Belleville is a neighbourhood of Paris, France, parts of which lie in four different arrondissements. The major portion of Belleville straddles the borderline between the 20th arrondissement and the 19th along its main street, the Rue de Belleville. The remainder lies in the 10th and 11th arrondissements.
It was once the independent commune (municipality) of Belleville which was annexed by the City of Paris in 1860 and divided between two arrondissements. Geographically, the neighborhood is situated on and around a hill which vies with Montmartre as the highest in Paris. The name Belleville literally means "beautiful town".
Today, Belleville is a colourful, multi-ethnic neighbourhood and also home to one of the city's two Chinatowns, the other located in the 13th arrondissement near the Place d'Italie. Since the 1980s, an important Chinese community has been established there. There are many restaurants and associations as well as stores offering Chinese products. A fairly large and popular outdoor market is held there every Tuesday and Friday along the Boulevard de Belleville, where many local Île-de-France farmers sell their produce.
During the 1980s Parisian artists and musicians, attracted by the cheaper rents, the numerous vacant large spaces, as well as the old Paris charm of its smaller streets (Belleville was ignored, perhaps spared, during much of the architectural modernisation efforts and reparations of the 1960s and 1970s, the greatest exception being the area around the Place des Fêtes), started moving there. Many artists now live and work in Belleville and studios are scattered throughout the quartier. Some abandoned factories have been transformed into art squats, where several alternative artists and musicians, such as the band Les Rita Mitsouko began their careers.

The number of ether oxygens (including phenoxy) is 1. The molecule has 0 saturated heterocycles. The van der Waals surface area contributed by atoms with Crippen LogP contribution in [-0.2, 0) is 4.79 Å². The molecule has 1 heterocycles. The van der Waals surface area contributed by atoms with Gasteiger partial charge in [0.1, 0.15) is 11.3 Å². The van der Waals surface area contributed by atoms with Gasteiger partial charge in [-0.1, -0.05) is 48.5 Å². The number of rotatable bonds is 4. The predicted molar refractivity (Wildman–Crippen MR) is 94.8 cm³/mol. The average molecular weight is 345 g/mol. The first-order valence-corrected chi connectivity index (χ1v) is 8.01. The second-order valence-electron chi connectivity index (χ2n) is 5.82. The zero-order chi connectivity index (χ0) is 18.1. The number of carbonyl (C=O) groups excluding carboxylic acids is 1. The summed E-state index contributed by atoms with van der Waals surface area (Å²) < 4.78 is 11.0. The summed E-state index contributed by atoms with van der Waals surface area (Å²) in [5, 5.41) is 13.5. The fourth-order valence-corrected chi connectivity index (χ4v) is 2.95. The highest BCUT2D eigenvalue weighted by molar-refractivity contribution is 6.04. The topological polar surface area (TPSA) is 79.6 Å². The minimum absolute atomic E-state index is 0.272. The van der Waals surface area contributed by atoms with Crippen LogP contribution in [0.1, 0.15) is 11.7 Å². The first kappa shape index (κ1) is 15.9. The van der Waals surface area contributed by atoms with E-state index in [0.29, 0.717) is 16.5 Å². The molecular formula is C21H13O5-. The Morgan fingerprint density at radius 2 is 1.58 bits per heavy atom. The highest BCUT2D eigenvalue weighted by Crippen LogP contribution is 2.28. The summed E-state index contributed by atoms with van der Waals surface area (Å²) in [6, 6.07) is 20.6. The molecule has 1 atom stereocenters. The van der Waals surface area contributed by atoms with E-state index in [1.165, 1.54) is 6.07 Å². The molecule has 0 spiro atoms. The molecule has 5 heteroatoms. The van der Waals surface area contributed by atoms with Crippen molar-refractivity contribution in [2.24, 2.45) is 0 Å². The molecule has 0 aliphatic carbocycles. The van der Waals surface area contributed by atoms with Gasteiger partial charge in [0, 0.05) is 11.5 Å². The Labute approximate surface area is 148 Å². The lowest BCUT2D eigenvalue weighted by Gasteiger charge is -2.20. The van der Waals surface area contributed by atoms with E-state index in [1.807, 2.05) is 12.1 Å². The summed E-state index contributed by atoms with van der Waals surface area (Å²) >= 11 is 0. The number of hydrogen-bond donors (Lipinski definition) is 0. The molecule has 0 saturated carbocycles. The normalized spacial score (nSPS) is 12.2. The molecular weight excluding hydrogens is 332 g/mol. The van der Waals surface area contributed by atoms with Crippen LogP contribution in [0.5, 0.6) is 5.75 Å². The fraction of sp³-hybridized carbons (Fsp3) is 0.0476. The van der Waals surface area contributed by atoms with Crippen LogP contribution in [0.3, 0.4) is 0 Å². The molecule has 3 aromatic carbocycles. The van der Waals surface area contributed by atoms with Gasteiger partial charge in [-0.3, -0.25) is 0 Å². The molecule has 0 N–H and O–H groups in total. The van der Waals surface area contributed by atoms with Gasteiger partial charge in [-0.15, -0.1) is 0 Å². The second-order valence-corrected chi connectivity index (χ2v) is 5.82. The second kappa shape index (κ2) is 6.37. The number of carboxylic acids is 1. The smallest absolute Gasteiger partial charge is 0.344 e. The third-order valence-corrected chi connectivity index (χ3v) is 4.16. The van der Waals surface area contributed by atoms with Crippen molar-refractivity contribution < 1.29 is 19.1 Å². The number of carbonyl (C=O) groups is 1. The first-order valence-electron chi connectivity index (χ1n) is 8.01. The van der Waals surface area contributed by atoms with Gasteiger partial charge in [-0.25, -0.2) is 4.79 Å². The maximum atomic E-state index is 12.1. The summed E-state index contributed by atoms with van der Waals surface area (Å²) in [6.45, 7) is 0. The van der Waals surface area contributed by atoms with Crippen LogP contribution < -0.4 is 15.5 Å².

The demographics of the neighbourhood have undergone many changes throughout the decades. While Armenians, Greeks, and Ashkenazi Jews were once the predominant ethnic groups, North Africans, and more recently, sub-Saharan Africans have been displacing these others.
Within the neighbourhood there is a cemetery and park, the Parc de Belleville, which ascends the western slope of the hill and offers, in addition to a panoramic view of the Paris skyline, a strikingly modern contrast to the classical gardens of the city centre and the eccentric nineteenth century romanticism of the nearby Parc des Buttes Chaumont. A School of Architecture is also located in Belleville.
The iconic French singer Édith Piaf grew up there and, according to legend, was born under a lamppost on the steps of the Rue de Belleville. A commemorative plaque can be found at number 72. A true Bellevilloise, Piaf sang and spoke the French language in a way that epitomised the accent de Belleville, which has been compared to the Cockney accent of London, England, although the Parisian dialect is nowadays rarely heard. Belleville is prominently featured in the 2007 biographical film of her life, La Vie En Rose.
Other famous Bellevillois include film director Maurice Tourneur, legendary French can-can dancer Jane Avril and popular singer and actor Eddy Mitchell. The filmmaker Maïwenn grew up in Belleville and lives there now.
Belleville | eTips Inc.